Most overseas trips leave you with picture postcard memories, not the nagging desire to buy a new toilet.
A trip to Japan several years ago opened my eyes to the wonders of smart toilets - automatic flushing, dryers, heated seats, automated deodorizer and warm water bidet-style cleaning. And those are just the entry-level skills.
Now more than ever, intelligent toilets seem the smart choice, especially with the scarcity of toilet paper and the worry that any surface can harbor the new coronavirus. They are smart, sleek and sculptural, the ideal combination of form and function.
TOTO, a Japanese company, and Wisconsin-based Kohler are the two leading producers of intelligent toilets and washlets (bidet-style toilet seats). Both have seen sales volume and awareness increase because of the global pandemic.
"Starting in early March 2020, we saw significant growth in sales. I would say it grew about 10 times more than the previous year," said Nicole Allis, marketing manager at Kohler. "I would absolutely attribute it to the toilet paper shortage."
William Strang, president of corporate strategy and eCommerce for TOTO USA, has seen it, too.
"When COVID hit, we saw a huge groundswell in interest in the washlet seats and fully integrated bidet toilets," he said. "This pandemic has given people the opportunity to address and be concerned a little bit more about hygiene. Smart toilets are the 20th most searched item on Amazon right now."
It took a pandemic for people to realize just how last century their toilets are. Kohler introduced Numi, its first smart toilet, in 2011. "It's our flagship product in this category, being very design- and technology-forward," said Allis.
Since then Kohler has introduced Veil and other models; the company has four automated toilets with similar features but they look very different.
TOTO introduced the automated toilet in the early 1980s and has since sold 50 million worldwide. "When it was introduced in Japan, it was quickly adopted," Strang recalled.
Allis said: "The American culture has been much slower to adapt the technology. It has taken a global pandemic to get this market to turn around."
Humans in general have a history of dragging their derrieres when it comes to upgrading sanitation. The flush toilet had been around since 1596, but it took the Industrial Revolution in the 19th century to bring it into the mainstream.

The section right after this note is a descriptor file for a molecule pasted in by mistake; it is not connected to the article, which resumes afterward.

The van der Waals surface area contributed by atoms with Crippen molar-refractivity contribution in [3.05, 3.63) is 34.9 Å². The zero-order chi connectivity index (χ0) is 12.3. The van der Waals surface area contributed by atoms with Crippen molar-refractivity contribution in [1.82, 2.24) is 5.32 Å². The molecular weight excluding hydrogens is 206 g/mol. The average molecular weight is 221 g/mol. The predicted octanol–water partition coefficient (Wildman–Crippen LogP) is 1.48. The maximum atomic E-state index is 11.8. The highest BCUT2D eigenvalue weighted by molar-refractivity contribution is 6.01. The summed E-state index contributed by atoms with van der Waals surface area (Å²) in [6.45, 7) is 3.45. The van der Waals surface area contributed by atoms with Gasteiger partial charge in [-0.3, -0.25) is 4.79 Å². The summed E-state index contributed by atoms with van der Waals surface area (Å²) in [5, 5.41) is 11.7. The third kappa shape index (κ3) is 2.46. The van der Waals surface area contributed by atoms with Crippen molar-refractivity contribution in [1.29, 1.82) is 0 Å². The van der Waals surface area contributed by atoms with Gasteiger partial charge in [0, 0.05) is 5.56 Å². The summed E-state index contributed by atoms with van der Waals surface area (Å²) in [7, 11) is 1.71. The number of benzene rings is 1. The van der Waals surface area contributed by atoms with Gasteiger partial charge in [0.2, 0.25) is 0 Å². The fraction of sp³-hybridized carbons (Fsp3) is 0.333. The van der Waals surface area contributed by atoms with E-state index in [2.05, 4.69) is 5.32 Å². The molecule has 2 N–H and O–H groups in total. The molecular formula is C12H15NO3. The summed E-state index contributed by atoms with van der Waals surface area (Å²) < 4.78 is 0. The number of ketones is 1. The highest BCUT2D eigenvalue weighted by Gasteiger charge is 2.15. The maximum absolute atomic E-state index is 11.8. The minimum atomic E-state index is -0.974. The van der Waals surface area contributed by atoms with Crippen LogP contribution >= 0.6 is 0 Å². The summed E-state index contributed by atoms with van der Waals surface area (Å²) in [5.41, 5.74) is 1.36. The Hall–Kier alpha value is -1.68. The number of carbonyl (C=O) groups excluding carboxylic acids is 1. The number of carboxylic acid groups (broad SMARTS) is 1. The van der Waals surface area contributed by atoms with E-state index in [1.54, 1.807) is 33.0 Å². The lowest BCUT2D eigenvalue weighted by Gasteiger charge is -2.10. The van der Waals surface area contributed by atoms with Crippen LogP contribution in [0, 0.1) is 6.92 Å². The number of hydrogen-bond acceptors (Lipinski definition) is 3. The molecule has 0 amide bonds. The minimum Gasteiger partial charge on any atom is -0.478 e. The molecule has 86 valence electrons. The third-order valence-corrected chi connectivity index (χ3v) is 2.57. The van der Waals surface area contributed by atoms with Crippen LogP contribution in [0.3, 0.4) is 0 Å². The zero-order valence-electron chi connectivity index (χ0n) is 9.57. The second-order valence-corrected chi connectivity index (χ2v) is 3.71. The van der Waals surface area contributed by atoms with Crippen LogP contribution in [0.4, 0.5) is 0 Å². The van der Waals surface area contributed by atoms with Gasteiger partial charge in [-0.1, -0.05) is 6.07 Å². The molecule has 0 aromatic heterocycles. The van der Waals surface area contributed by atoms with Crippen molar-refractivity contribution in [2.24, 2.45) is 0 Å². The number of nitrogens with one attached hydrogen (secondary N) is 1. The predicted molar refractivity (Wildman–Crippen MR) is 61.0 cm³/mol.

"Awareness has been an issue in the United States as opposed to Japan, Asia and all of Europe," noted Strang. "I have had an intelligent toilet in my house for 18 years without incident," he said.
In Japan, you can find automated, bidet-integrated toilets in rest stops, gas stations and department stores. They are essentially ubiquitous.
Why has it taken so long for smart toilets to catch on in the United States? Price may be one reason.
Full-service, automated toilets start at just under $6,000. But for $1800 or less you can get a bidet seat with automated cleaning power that fits on any standard toilet, transforming it from a cold, dead 19th-century relic to an electronic, automated and service-oriented utility. Both Kohler and TOTO offer this category.
"We try hard to make sure our bidet seats fit a lot of different toilets," said Allis. "Typically consumers are more concerned about price point than design for a bidet seat."
Washlets or bidet seats may not do as much as its smart toilets, but their cleaning power means less TP used, saving money in the long run.
TOTO's top-of-the-line Neorest toilet sells for well over $17,300. It does just about everything except talk to you.
"It has a process we call Ewater, which helps rinse the bowl after every use and has an ultraviolet light that shines on the surface. It helps improve the bowl's ability to rinse and keep itself tidy," explained Strang.
Kohler's smart toilets range from $3,200 to $13,000, the price tag on the square black Numi 2.0 when it becomes available in the fall. The Numi 2.0 is Alexa-enabled and has a heater in the base to warm your feet as you sit there.
"It allows for more voice control in the bathroom," Allis said.
Kohler is finding that people want to streamline their routine. So while you are in the bathroom, you can listen to your Kindle, play music and listen to the news, weather and traffic via Alexa.
"Personalization is a really important aspect of why people want the bidet feature on their toilets," said Allis.
"We find they have preferences around water temperature, water pressure and the position of where they get washed. So fully personalizing that experience between front and rear and male and female is why we want the user to take control of the experience.
"These products are transformational," Strang said. "It will change the way you live your life."